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Controller Candidates Debate: How Much is Too Much for Delco Consultants?

A county controller’s job is to make sure local government accounts for every penny of taxpayer money it spends. And over the past 18 months, a lot of those pennies in Delaware County have been going to outside contractors to do work that critics say should be done by the employees already on the county clock.

So, how much is too much for Delco to spend on outside consultants?

The question goes back to the county council’s decision in August to hire Marianne Jackson to serve as Interim Director of Elections for $20,000 per month, part of a $2 million spending package on the 2020 election some saw as wasteful and excessive.

“Twenty thousand dollars a month, $20,000 a month for an employee,” Republican James J. Byrne, Jr. said at the time. “I defy you to find any other county employee that’s being paid $20,000 a month.”

Since then, the county council approved paying consultant Christina Perrone $100,000 for five months of work related to the May primary election. Her contract also included reviewing the medical examiner facilities and operations, the establishment of the new county health department, and other initiatives. It had previously paid her $50,000 to coordinate moving the Election Bureau and the Voter Registration Department from the Government Center in Media to the Wharf at Rivertown in Chester.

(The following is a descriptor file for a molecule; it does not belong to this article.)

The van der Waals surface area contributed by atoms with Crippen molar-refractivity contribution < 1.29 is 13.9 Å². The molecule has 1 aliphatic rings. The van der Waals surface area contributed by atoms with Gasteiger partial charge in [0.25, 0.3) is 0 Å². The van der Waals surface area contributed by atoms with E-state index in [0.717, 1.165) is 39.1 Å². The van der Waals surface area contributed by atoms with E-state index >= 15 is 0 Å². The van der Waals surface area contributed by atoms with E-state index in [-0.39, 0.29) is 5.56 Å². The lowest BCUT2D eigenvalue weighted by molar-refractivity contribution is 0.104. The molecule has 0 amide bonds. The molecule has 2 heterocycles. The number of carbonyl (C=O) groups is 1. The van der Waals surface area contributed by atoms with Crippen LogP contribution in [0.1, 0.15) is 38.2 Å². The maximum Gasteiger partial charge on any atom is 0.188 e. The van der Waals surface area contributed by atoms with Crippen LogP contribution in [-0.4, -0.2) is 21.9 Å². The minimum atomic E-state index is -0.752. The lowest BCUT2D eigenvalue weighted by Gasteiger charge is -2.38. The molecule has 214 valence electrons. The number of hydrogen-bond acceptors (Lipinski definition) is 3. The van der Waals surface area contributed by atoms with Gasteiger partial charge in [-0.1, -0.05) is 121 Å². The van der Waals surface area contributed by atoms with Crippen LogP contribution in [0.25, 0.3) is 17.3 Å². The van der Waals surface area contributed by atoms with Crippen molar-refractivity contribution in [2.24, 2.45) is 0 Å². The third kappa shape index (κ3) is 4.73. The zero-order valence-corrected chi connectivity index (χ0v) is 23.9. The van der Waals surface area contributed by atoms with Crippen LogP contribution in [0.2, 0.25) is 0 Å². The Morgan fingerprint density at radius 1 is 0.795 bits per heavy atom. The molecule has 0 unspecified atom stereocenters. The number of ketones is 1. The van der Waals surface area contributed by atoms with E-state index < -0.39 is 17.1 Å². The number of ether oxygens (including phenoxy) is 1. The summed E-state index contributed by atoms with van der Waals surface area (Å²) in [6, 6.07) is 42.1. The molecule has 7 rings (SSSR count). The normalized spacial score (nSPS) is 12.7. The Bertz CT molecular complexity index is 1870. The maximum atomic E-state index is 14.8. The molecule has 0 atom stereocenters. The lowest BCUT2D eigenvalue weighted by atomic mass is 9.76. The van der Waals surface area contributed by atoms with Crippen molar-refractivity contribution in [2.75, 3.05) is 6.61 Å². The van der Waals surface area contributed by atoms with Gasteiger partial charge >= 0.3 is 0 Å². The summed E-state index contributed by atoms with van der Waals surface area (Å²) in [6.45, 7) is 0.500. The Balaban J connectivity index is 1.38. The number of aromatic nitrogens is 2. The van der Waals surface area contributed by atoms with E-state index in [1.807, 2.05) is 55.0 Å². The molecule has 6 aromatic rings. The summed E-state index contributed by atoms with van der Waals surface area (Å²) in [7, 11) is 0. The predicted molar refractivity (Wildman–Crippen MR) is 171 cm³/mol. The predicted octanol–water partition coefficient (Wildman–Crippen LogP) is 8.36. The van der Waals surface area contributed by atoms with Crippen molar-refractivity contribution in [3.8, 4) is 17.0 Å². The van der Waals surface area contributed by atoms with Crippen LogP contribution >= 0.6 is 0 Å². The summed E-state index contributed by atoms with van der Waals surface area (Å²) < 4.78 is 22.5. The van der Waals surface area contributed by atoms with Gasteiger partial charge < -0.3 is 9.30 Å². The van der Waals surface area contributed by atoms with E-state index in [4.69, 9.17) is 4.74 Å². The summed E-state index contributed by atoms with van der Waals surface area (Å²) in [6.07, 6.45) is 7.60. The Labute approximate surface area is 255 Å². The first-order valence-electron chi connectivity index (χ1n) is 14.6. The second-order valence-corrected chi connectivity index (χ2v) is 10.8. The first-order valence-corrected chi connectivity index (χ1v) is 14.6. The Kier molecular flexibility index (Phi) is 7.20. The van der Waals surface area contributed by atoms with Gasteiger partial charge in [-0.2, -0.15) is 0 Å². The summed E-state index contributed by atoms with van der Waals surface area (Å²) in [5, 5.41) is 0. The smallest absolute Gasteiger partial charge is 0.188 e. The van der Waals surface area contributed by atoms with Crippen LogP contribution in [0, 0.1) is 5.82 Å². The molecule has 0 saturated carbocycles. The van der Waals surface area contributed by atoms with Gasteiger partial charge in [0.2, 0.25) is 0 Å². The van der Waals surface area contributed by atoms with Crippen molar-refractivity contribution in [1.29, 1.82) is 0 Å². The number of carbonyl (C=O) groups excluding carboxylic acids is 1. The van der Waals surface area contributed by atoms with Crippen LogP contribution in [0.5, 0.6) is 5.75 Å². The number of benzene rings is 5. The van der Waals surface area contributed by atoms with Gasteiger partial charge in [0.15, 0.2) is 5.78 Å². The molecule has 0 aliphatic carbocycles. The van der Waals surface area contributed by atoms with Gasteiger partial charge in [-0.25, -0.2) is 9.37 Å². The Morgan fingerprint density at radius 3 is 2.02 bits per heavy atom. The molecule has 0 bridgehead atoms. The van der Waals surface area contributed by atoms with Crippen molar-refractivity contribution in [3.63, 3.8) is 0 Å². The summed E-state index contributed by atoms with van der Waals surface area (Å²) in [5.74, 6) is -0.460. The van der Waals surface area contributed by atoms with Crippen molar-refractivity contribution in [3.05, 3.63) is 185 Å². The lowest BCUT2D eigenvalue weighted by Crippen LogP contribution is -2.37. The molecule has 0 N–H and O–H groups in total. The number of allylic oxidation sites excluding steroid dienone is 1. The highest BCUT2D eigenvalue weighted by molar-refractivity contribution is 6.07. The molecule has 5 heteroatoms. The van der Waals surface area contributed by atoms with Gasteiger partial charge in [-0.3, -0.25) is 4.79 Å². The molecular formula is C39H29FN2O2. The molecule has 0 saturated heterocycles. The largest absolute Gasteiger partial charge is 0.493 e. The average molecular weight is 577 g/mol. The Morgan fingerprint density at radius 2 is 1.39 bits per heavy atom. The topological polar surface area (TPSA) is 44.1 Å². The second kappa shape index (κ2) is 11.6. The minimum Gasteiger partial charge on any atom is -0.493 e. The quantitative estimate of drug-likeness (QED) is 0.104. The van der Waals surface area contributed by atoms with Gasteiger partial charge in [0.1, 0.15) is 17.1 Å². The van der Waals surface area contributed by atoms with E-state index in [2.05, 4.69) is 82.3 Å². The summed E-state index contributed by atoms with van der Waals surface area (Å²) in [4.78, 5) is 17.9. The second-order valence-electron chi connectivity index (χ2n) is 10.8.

Perrone isn’t the only person getting paid on contracts related to the creation of the county’s new stand-alone health department. In May 2020, the council hired Gorenflo Consulting Inc. for up to $44,978 to create a strategic plan for launching the health department.

Over the summer, the council added consultant Cebele Rodriguez for up to $125,000 for project management services to integrate staff and facility needs. That included developing and designing contracts related to the launch of the county health department and the redevelopment of the county medical examiner’s office, while also providing support regarding the scanning of mail for contraband at the George W. Hill Correctional Facility.

And then there’s money to contractors hired to get county government more money.

In June, the council approved the $95,000 seven-month hiring of law firm Holland & Knight to lobby the federal government on the county’s behalf. That came one year after hiring the Witt O’Brien firm to maximize federal and state grant reimbursements related to costs associated with COVID-19. Officials expect Witt O’Brien’s $150,000 fee to be reimbursed by such grants.

Delaware County Controller Joanne Phillips, seeking a second term in this November’s election, has previously expressed her concerns regarding spending on consultants, especially the optics it sends to county employees. However, Phillips told DVJournal this week the county’s use of project managers and outside advisors is “appropriate in certain circumstances.”